Colorado State University is predicting 17 named storms in the 2021 Atlantic hurricane seasons. That is 5 more than average based on 1981 thru 2010 data. In truth, it only takes one storm hitting the Greater Jacksonville area to make for a bad year.
While you and I can load up our vehicles, collect and family and pets, and head out of town, our property cannot do that.
The solution is to plan and prepare for the worst, and hope for the best. While the hurricane season does not officially begin until June 1st, if you are to be ready by then you need to get started now. While the peak of hurricane season is during September, June hurricanes have happened. So, here are some things you can consider now in preparation for the 2021 hurricane season.
You can purchase hurricane shutters or cut plywood to fit your windows, and both are difficult to do with a storm approaching. Plywood and other materials sell out as soon as the National Weather Service shows a cone that might include NE Florida. Similarly, the hurricane shutter company’s phones are ringing off the hook and they may, or may not, get to you. If they do, there are no deals with a storm approaching. If you need to protect your windows, now is the best time for action.
While having window protection is great, also consider who will install your window protection as the storm approaches? This may help you decide on whether to get permanent roll-up window protection or the removable type. While we appreciate all calls, Mr. Handyman Serving Greater Jacksonville knows from first-hand experience that we simply cannot help everyone that calls the day before a projected storm impact. Waiting until the last minute may mean your window protection does not get installed, as demand outstrips the supply of available installers.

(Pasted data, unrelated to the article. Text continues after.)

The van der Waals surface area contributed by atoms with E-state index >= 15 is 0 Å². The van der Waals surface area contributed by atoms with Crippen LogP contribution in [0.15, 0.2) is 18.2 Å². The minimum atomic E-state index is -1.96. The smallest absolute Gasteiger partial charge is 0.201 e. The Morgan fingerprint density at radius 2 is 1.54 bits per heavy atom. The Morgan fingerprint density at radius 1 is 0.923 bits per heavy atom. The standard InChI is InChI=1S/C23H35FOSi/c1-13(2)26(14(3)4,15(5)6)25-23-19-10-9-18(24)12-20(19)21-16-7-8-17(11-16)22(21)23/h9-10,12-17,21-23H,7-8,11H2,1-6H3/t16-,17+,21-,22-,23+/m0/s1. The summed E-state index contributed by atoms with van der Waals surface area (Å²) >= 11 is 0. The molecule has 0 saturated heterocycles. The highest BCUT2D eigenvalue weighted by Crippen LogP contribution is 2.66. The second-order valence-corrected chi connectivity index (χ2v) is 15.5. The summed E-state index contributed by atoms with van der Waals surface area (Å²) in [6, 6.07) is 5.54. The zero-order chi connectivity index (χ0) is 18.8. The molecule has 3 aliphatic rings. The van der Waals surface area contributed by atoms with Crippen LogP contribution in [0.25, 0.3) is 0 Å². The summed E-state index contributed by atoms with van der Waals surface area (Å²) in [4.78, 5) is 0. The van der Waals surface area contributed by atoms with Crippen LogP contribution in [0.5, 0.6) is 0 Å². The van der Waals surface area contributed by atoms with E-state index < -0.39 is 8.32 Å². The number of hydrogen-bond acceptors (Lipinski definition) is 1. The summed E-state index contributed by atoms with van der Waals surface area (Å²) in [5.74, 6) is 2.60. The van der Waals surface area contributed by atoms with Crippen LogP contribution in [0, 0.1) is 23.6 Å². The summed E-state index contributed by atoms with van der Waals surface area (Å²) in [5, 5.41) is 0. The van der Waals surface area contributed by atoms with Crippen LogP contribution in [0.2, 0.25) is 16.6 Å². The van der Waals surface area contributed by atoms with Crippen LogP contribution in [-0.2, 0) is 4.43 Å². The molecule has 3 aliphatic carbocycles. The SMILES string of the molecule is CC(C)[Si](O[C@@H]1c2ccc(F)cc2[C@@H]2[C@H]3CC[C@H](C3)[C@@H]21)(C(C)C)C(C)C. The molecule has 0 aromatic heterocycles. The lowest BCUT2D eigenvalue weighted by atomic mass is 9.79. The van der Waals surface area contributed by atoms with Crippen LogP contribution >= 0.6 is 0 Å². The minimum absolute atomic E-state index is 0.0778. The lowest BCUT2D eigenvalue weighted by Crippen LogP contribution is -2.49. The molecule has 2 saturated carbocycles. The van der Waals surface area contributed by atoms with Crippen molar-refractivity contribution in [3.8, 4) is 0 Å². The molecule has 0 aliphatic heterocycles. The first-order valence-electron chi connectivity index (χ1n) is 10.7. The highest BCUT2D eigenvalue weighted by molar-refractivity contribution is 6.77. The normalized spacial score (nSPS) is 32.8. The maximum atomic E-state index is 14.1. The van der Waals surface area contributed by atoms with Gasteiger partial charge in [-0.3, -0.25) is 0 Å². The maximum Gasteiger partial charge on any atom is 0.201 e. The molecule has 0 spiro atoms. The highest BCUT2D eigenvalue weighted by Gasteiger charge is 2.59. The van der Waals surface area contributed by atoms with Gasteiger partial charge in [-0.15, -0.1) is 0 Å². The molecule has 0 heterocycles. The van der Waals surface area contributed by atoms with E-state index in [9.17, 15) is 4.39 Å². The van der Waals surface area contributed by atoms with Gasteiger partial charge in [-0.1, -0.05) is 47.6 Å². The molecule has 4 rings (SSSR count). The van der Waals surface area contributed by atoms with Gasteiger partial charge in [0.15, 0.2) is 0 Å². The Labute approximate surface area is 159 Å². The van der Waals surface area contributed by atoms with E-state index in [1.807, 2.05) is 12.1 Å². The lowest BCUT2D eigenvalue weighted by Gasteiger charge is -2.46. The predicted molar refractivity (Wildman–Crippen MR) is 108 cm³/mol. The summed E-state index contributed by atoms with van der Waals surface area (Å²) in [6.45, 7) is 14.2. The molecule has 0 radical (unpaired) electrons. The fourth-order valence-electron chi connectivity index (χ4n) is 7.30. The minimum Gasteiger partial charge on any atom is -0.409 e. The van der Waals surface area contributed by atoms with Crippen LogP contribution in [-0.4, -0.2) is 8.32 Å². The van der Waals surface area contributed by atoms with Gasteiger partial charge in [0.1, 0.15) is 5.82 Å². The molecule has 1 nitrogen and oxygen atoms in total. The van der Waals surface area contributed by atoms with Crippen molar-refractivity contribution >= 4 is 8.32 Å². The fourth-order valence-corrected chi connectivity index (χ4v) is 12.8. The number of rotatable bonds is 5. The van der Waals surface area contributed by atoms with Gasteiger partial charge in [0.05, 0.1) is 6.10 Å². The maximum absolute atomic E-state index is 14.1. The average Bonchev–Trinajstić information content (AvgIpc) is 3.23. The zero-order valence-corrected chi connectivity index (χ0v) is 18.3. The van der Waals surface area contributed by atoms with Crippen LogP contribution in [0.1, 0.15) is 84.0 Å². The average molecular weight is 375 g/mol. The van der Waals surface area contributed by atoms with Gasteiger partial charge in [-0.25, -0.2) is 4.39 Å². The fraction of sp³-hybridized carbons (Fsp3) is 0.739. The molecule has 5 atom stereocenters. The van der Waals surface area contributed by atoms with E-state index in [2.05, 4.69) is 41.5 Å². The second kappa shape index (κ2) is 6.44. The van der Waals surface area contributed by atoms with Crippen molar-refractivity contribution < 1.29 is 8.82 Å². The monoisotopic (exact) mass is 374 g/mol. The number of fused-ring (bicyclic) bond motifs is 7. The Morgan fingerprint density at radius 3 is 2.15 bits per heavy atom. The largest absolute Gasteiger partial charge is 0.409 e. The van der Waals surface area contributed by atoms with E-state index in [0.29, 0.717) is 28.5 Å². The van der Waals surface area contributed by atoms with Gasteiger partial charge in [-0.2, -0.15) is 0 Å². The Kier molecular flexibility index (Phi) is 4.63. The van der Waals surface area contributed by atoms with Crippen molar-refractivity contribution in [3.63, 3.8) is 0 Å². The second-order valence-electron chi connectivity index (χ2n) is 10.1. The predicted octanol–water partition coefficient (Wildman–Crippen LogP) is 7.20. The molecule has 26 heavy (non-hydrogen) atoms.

Falling trees are a major source of damage during storms. Even if we only get tropical storm force winds and the hurricane stays offshore, falling trees take out power, crush cars and damage homes. Think back to Matthew and Irma; neither of which made landfall in NE Florida and both did significant damage. Now is the time to take down diseased and dying trees and thin the canopy (when needed) on other large trees to allow the wind to blow through them.
Given our flat topography, many neighborhoods have a network of man-made ditches or creeks to help funnel water away. Unfortunately, these become overgrown, become dumping grounds for debris and they may be partially or fully obstructed when a storm comes. If you know this to be the case on your area, contact the appropriate jurisdiction and request a cleanup. Or you can organize the neighbors and make this a community service project that will benefit everyone.
Finally, have a plan. Where will outdoor furniture and grills go? What will you take with you if you evacuate? Where will you go? Being prepared and having a plan makes it far simpler, safer, and less expensive than scrambling at the last minute.